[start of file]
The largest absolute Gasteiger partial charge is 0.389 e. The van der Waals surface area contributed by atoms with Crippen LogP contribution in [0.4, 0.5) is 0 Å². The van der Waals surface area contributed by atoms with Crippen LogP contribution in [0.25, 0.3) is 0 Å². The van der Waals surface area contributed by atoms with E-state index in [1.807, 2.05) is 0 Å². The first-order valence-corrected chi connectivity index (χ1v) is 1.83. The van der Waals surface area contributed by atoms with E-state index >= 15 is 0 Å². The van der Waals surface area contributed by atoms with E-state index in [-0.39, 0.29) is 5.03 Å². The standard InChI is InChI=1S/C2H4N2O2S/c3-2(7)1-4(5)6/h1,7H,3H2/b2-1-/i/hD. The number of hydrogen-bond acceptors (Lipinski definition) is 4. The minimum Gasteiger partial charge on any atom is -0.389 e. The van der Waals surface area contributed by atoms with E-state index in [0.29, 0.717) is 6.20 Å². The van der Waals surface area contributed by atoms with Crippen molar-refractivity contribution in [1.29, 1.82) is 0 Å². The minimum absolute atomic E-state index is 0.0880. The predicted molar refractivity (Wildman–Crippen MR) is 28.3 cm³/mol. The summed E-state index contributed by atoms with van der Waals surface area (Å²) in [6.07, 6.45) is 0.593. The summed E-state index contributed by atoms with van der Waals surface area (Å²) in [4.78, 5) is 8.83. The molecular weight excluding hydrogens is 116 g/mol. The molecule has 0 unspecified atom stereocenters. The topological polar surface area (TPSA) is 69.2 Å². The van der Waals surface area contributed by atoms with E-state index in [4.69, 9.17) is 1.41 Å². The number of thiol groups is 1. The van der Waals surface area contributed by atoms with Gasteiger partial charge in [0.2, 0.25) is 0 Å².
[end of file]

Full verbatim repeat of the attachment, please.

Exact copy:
The largest absolute Gasteiger partial charge is 0.389 e. The van der Waals surface area contributed by atoms with Crippen LogP contribution in [0.4, 0.5) is 0 Å². The van der Waals surface area contributed by atoms with Crippen LogP contribution in [0.25, 0.3) is 0 Å². The van der Waals surface area contributed by atoms with E-state index in [1.807, 2.05) is 0 Å². The first-order valence-corrected chi connectivity index (χ1v) is 1.83. The van der Waals surface area contributed by atoms with E-state index >= 15 is 0 Å². The van der Waals surface area contributed by atoms with E-state index in [-0.39, 0.29) is 5.03 Å². The standard InChI is InChI=1S/C2H4N2O2S/c3-2(7)1-4(5)6/h1,7H,3H2/b2-1-/i/hD. The number of hydrogen-bond acceptors (Lipinski definition) is 4. The minimum Gasteiger partial charge on any atom is -0.389 e. The van der Waals surface area contributed by atoms with E-state index in [0.29, 0.717) is 6.20 Å². The van der Waals surface area contributed by atoms with Crippen molar-refractivity contribution in [1.29, 1.82) is 0 Å². The minimum absolute atomic E-state index is 0.0880. The predicted molar refractivity (Wildman–Crippen MR) is 28.3 cm³/mol. The summed E-state index contributed by atoms with van der Waals surface area (Å²) in [6.07, 6.45) is 0.593. The summed E-state index contributed by atoms with van der Waals surface area (Å²) in [4.78, 5) is 8.83. The molecular weight excluding hydrogens is 116 g/mol. The molecule has 0 unspecified atom stereocenters. The topological polar surface area (TPSA) is 69.2 Å². The van der Waals surface area contributed by atoms with E-state index in [4.69, 9.17) is 1.41 Å². The number of thiol groups is 1. The van der Waals surface area contributed by atoms with Gasteiger partial charge in [0.2, 0.25) is 0 Å².